Early Uber and Snap investor bets on a marijuana breathalyzer …

hound labs marijuana breathalyzer

A breathalyzer for marijuana.
Hound Labs

In a first for the legal marijuana industry, a prominent venture
capital firm has made moves to cash in.

On May 23, Hound Labs, an
Oakland-based startup that makes a breathalyzer for marijuana,
announced a new $8.1 million round of funding led by Benchmark
Capital. In the past, the Silicon Valley venture firm made
early bets
on Uber, Snap, Dropbox, and WeWork, among other
technology giants.

Founded in 2014, Hound Labs is on a mission to make a reliable
breathalyzer that detects and measures THC — a chemical compound
responsible for marijuana’s psychoactive effects. The device is
moving into clinical trials and is expected to launch by the end
of the year.

A working marijuana breathalyzer has the potential to
revolutionize how police officers perform roadside drug tests.

As it stands, marijuana is hard to test for on routine traffic
stops. If an officer pulls a driver over and suspects they are
under the influence, the officer is likely to perform a field
sobriety test (“Follow my finger.” “Stand on one leg.”) An
officer may then bring the driver into the station and collect a
blood sample for a drug test, which can take six to eight weeks
to process.

THC stays in these body fluids for days or even weeks after a
person last smoked. A failed drug test indicates a person has
consumed marijuana — not that they are stoned.

The device from Hound Labs looks like a breathalyzer for alcohol.
When a person blows into the mouthpiece, the breath passes into a
single-use, disposable cartridge. A chemical reaction separates
the THC molecules from the sample, allowing an automated
mechanism to calculate the amount of THC present.

hound labs marijuana breathalyzer mike lynn

Dr. Michael Lynn, CEO and
cofounder of Hound Labs.
Hound
Labs

Dr. Michael Lynn, CEO and cofounder of Hound Labs, is a
practicing physician in an Oakland emergency room. He hopes a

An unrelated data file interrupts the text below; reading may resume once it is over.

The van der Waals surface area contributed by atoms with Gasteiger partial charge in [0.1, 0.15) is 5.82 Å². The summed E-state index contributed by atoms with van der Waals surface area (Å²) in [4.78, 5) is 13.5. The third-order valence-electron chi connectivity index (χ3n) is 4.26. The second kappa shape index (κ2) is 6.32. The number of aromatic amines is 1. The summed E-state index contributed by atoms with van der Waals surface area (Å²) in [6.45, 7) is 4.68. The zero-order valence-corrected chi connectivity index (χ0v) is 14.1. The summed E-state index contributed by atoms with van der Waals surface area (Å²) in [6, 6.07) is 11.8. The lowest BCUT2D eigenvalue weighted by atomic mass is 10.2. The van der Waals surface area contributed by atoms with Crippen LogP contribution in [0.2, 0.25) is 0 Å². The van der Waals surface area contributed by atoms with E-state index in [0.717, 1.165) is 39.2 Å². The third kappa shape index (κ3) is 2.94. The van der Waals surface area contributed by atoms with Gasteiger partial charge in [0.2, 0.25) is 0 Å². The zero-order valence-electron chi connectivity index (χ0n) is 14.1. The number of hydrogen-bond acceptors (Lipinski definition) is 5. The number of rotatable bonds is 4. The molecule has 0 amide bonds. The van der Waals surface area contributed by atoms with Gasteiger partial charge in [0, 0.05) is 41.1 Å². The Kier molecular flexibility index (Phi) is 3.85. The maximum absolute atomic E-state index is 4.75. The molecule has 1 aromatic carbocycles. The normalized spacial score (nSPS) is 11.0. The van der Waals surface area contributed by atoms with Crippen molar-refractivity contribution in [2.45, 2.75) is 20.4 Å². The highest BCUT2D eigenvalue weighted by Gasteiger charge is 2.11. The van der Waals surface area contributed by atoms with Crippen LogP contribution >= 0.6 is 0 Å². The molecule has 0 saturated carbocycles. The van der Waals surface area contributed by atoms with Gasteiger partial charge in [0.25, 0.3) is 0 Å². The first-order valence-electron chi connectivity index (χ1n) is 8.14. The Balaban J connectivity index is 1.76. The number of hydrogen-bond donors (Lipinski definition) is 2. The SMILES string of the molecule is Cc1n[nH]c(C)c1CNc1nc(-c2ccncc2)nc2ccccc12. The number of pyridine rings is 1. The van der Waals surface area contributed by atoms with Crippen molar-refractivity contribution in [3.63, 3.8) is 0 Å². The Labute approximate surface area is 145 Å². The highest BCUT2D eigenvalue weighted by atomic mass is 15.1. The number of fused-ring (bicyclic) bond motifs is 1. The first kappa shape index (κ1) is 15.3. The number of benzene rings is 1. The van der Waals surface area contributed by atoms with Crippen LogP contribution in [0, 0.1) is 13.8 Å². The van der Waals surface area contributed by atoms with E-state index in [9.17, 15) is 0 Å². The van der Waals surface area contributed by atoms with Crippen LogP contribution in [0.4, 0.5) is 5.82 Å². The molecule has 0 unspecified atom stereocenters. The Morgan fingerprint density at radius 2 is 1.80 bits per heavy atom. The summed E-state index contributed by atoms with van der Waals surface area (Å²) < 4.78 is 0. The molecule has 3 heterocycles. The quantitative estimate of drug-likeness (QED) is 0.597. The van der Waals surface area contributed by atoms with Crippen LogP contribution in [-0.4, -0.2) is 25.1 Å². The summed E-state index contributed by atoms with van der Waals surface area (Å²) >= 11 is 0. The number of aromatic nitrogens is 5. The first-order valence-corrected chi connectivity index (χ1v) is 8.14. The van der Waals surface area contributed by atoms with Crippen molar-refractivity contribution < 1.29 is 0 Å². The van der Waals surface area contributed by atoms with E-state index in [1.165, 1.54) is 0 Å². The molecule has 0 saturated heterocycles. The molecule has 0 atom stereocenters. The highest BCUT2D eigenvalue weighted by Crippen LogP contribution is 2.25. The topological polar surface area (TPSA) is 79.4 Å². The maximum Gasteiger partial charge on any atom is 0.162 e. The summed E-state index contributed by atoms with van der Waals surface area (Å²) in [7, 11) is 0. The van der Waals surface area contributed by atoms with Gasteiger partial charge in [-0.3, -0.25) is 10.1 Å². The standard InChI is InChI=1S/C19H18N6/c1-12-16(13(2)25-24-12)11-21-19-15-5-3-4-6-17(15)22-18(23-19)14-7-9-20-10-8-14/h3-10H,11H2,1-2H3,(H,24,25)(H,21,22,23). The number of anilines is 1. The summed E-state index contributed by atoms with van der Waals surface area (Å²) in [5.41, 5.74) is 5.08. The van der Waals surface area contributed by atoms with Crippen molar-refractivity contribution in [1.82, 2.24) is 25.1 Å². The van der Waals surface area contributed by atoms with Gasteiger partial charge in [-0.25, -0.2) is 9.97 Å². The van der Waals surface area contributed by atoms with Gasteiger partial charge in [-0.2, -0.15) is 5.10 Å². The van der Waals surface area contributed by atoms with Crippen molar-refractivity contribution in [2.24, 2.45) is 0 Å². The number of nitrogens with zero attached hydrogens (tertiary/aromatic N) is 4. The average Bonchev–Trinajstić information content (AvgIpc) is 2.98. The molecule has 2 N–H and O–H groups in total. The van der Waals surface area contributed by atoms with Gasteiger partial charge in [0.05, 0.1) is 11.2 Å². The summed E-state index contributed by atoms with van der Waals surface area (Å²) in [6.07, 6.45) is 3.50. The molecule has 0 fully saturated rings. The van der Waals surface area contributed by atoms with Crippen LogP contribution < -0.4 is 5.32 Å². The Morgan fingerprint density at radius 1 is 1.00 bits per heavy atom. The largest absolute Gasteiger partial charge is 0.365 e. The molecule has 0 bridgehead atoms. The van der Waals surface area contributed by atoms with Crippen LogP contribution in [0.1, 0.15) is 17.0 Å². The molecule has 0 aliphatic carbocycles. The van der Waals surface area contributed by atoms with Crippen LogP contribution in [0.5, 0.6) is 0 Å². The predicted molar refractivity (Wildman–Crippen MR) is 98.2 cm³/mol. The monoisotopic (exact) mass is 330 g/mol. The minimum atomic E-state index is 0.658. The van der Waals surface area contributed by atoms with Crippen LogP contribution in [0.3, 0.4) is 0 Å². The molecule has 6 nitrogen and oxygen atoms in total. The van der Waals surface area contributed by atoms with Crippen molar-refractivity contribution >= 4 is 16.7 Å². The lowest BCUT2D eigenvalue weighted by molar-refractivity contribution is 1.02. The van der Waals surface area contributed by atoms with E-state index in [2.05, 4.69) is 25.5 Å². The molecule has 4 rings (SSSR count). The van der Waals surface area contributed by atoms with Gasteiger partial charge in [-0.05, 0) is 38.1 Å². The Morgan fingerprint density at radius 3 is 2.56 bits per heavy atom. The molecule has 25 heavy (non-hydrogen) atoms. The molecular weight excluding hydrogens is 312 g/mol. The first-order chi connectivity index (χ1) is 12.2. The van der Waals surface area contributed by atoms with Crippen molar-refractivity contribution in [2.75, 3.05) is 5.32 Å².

breathalyzer for marijuana takes the guesswork out of roadside
drug testing.

“With alcohol, it doesn’t matter what your car looks like or …
whether you’re a man or a woman. At the end of the day, everybody
pretty much knows if you’re above a .08 [blood-alcohol level]
you’re going to be arrested,” Lynn tells Business Insider. “We
want to do the same thing for THC and take the subjectivity out
of it, make sure that everyone is treated fairly.”

The first clinical trials of the breathalyzer started earlier
this month at San Francisco General Hospital and are being led by
researchers at the University of California, San Francisco.

The breathalyzer will be geared towards law enforcement and
companies that perform drug testing. It will retail for between
$600 and $1,000, which is comparable to a breathalyzer for
alcohol. The cartridges, which store samples and can be re-tested
months later, will cost about $15 each. Lynn says a more
affordable consumer-grade breathalyzer is also in the works.

There is no legal limit for the amount of marijuana in a person’s
system when it comes to driving. But as breathalyzer technology
becomes more widely available, it could pave the way for a legal
threshold.

marijuana tweed canopy growth

A
worker prepares to move marijuana plants into a growing room at
Tweed Marijuana Inc in Smith’s Falls, Ontario.
Blair Gable/Reuters

Sales of legal marijuana
topped $4 billion
in the US last year, outselling Viagra,
tequila, paid music streaming services, and Girl Scout Cookies.
The North American market
is on track to reach

$22.6 billion
in revenue by 2021. Until now, most of the
support for this industry has come from
private equity firms that invest specifically
in companies
operating in legal weed.

The new round raised by Hound Labs marks one of the first
occurrences of a traditional VC firm making a play in marijuana.
In 2016, on-demand marijuana delivery startup Eaze closed
on $13 million in funding
from DCM Ventures and Tusk
Ventures.

Lynn says the new round of financing will allow the company
to grow its team, continue extensive testing, and get the device
ready for commercialization.

“This is a milestone for this industry as a whole,” he
says.

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